He manages her into a string of fights that she wins in the early seconds of the first round, gradually leading to higher classes and bigger purses until she claims the championship. And just as her ultimate dream becomes a reality, tragedy strikes with a lethal blow, taking us down for the count in acute hopelessness. Be forewarned, the movie is an up and downer.
Hilary Swank, it can be argued, is one of the most elegantly beautiful actresses around. She's also an artist to whom beauty is grossly secondary and something to be camouflaged for the sake of creativity. Her career, after all, pretty much starts with her portrayal of a girl playing a boy in her breakout, "Boys Don't Cry" in 1999.
When she now takes on a female boxer with big potential, her fitness and conditioning for the role has everything to do with determination and absorbing herself into the character and the demands of rigorous physical training. It's my suspicion that she loves a role that makes her look plain, beat up and as unglamorous as possible. Not that playing against natural gifts hurts. Under all the disguise of baggy gym pants and lots of sweat, there remains the world-class proportions and classic facial features to claim a title anywhere.
Eastwood is no dummy about his casting and his own strengths as far as film roles go. Here, he remains iron-willed resolute with an evil eye that can fracture ice, playing the hard man to win over. Which makes doing so all the more effective when a parental love is the inevitable issue. He and the winner of that affection form a bond that fulfills their vital and mutual needs. Freeman, of course, can't get in a false lick, using that modulated voice of his as an instrument of clarity, truth and sympathy. The man's a treasure.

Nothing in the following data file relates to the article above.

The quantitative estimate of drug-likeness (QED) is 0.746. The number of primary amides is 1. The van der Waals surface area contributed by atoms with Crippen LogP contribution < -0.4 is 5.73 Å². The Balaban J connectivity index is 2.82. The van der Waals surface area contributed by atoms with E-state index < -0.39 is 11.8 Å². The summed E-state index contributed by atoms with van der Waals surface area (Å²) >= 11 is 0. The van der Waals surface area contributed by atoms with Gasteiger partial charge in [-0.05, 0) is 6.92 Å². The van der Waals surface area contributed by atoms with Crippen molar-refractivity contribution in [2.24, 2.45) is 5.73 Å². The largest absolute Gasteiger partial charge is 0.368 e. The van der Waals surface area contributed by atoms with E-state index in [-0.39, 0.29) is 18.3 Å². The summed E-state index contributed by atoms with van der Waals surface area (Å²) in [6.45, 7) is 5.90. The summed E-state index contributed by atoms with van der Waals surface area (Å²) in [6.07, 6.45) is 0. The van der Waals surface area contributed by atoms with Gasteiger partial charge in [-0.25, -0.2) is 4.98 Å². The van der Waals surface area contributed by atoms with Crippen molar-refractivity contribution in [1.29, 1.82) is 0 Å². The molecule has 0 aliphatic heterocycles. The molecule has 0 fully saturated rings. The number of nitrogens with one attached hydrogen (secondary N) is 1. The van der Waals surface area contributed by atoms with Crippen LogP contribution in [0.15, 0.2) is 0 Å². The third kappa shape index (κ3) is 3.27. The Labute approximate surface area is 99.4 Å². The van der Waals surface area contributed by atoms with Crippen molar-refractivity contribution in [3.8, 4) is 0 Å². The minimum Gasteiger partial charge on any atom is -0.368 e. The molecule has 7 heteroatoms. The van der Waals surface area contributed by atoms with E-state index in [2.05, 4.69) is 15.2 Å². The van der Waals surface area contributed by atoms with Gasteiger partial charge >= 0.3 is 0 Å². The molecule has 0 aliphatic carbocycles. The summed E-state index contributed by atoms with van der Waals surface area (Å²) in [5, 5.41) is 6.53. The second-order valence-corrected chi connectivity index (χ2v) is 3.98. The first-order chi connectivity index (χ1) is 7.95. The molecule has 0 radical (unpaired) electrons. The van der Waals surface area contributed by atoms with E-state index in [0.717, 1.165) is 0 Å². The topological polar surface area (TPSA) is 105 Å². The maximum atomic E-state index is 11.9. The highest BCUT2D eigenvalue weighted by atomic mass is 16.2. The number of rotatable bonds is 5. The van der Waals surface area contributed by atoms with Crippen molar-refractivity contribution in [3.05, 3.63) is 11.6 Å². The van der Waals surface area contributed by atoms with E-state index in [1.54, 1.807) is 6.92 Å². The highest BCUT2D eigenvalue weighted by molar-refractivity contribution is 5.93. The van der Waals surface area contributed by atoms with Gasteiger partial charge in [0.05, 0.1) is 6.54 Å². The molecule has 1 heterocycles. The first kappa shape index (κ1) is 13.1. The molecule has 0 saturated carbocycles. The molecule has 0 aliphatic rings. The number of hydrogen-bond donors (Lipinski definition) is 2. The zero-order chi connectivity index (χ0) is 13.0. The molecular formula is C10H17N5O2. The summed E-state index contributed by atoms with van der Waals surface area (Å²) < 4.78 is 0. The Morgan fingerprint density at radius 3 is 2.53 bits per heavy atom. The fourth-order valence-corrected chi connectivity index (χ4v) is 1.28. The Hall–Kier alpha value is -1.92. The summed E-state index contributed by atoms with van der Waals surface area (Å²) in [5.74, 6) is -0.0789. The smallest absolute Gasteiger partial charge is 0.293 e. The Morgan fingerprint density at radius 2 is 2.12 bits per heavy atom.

Visually, the film's nothing to cheer about. Director/Co-Producer Eastwood is famous within the industry for his short schedules and quick shooting pace and it affects the lighting in constantly annoying visual obscurity, the underlighting forced by the financially-dictated number of daily setups. Forget giving the cinematographer time for some fill light, even when a character becomes little more than a talking shadow. Ugh. But this is a personal carp and I don't mean to suggest that it affects the movie in a profound way. Trusted cinematographer Tom Stern does find opportunities for effective silhouettes and mood light when circumstances allow. Ring lighting is appropriately gritty and unglamorizing.